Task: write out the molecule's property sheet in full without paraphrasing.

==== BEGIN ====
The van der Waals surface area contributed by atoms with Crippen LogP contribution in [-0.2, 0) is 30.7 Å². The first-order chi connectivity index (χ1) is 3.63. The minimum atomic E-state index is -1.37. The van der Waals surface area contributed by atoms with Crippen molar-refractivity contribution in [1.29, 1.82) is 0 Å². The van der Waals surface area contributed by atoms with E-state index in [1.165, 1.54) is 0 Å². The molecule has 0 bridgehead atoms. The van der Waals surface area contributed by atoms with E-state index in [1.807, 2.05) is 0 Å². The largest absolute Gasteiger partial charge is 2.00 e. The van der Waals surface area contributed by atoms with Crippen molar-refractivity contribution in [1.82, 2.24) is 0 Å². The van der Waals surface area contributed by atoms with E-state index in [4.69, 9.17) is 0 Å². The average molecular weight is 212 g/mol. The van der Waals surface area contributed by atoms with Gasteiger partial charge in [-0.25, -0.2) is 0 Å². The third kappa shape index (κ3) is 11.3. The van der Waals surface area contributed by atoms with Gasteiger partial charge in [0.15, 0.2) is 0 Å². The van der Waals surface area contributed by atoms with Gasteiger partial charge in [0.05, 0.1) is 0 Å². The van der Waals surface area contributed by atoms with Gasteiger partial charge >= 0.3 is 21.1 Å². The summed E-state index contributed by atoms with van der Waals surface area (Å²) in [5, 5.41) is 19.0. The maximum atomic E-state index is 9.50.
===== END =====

The van der Waals surface area contributed by atoms with Crippen LogP contribution in [-0.2, 0) is 30.7 Å². The first-order chi connectivity index (χ1) is 3.63. The minimum atomic E-state index is -1.37. The van der Waals surface area contributed by atoms with Crippen molar-refractivity contribution in [1.29, 1.82) is 0 Å². The van der Waals surface area contributed by atoms with E-state index in [1.165, 1.54) is 0 Å². The molecule has 0 bridgehead atoms. The van der Waals surface area contributed by atoms with E-state index in [1.807, 2.05) is 0 Å². The largest absolute Gasteiger partial charge is 2.00 e. The van der Waals surface area contributed by atoms with Crippen molar-refractivity contribution in [1.82, 2.24) is 0 Å². The van der Waals surface area contributed by atoms with E-state index in [4.69, 9.17) is 0 Å². The average molecular weight is 212 g/mol. The van der Waals surface area contributed by atoms with Gasteiger partial charge in [-0.25, -0.2) is 0 Å². The third kappa shape index (κ3) is 11.3. The van der Waals surface area contributed by atoms with Gasteiger partial charge in [0.15, 0.2) is 0 Å². The van der Waals surface area contributed by atoms with Gasteiger partial charge in [0.05, 0.1) is 0 Å². The van der Waals surface area contributed by atoms with Gasteiger partial charge >= 0.3 is 21.1 Å². The summed E-state index contributed by atoms with van der Waals surface area (Å²) in [5, 5.41) is 19.0. The maximum atomic E-state index is 9.50.